James A. Thurber is director of the Center for Congressional and Presidential Studies and professor of government at American University. Candice J. Nelson is academic director of the Campaign Management Institute and associate professor of government at American University. David A. Dulio is assistant professor of political science at Oakland University. He is the author of For Better or Worse: How Political Consultants Are Changing Elections in the United States (Suny Press, 2004).
The contributors approach the topic from several different perspectives, including the increasing use of "spin doctors" and the resulting loss of influence of state and national political parties. The book investigates the role of these paid advisers: who they are, what they do and why, and how they feel about their work. The contributors discuss the consultant's relationship with candidates and parties, and analyze the effect of their efforts on election outcome.
Examining a sample of congressional campaigns waged during this important election provides readers with an account of how Republicans were able to make such impressive gains and how Democrats were unable to stem this tide. Adkins and Dulio provide a clear explanation of the macro trends in this election cycle, followed by twelve in depth and fascinating case studies of House and Senate toss up races involving seats held by endangered Democratic incumbents. Framed by a common set of questions and topics—so that they are singing the same song in different voices—each chapter focuses on the micro-level effects active in the individual campaigns. Furthermore, the editors discuss how the 2010 cycle fits into the existing literature on campaigns and elections, conclusions about what we learned in 2010 by addressing these competitive states and districts, and speculation on what might be ahead in 2012.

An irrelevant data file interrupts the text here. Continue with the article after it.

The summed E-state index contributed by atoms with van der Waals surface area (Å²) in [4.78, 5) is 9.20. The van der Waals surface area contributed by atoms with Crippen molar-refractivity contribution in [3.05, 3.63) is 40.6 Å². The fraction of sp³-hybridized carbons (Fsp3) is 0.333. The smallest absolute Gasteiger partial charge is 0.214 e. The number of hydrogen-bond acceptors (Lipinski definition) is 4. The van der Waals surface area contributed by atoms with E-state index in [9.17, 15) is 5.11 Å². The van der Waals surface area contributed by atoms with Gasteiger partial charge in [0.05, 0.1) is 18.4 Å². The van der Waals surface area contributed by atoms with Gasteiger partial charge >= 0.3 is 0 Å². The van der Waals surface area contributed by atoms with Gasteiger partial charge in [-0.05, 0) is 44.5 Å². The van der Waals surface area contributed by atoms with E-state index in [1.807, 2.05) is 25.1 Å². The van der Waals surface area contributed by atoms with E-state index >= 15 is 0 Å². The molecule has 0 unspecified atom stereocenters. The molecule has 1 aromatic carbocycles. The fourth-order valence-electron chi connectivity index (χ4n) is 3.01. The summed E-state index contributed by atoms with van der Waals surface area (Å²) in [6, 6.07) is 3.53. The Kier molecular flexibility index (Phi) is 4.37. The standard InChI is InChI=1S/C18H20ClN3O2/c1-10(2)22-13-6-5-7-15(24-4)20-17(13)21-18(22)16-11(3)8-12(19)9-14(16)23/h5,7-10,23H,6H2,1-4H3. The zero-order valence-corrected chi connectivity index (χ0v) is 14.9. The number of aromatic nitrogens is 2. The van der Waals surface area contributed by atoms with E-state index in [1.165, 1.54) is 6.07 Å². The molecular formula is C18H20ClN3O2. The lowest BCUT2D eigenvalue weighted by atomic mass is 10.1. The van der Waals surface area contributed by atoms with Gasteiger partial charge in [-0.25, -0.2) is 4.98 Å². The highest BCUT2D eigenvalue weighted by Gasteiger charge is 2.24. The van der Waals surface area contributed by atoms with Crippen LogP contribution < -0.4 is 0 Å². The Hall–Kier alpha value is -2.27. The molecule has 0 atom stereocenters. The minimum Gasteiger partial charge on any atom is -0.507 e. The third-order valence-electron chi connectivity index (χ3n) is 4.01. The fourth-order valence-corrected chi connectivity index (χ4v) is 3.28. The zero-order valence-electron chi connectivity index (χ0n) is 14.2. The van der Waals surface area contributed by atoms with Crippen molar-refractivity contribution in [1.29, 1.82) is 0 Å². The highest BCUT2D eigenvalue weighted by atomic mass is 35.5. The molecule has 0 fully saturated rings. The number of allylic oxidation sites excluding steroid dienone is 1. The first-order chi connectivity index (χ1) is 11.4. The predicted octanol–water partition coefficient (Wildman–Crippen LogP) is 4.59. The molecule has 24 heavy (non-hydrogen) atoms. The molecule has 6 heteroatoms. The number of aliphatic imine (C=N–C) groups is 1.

In addition, the companion website provides instructors with useful teaching tools, including sample assignments and dynamic PowerPoint slides with graphs and videos.
Nelson examines her topic through the metaphor of Chicago's famous Grant Park. During the tumultuous Democratic Party convention of 1968, thousands of young people and African Americans rioted in Grant Park after being excluded from the nomination process. In 2008, on the other hand, thousands again jammed the park, but this time they were celebrating the convincing victory of their first African American president.
A lot had to happen in American politics during that forty-year period before Obama could emerge victoriously from the Windy City. In Grant Park, Nelson explains how changes in technology, finance laws, party rules, political institutions, and the electorate itself produced the stunning turnaround, and how presidential selection might change again heading toward November 2012 and beyond.
"The presidential election of 2012 will bear little resemblance to the 1968 election. Americans will have more opportunities to participate in the election, and the electorate will be more diverse. While the campaign finance system continues to challenge the democratization of presidential elections, the overall picture of presidential elections is one much more democratic than demonstrators faced in Grant Park in the summer of 1968."—From Grant Park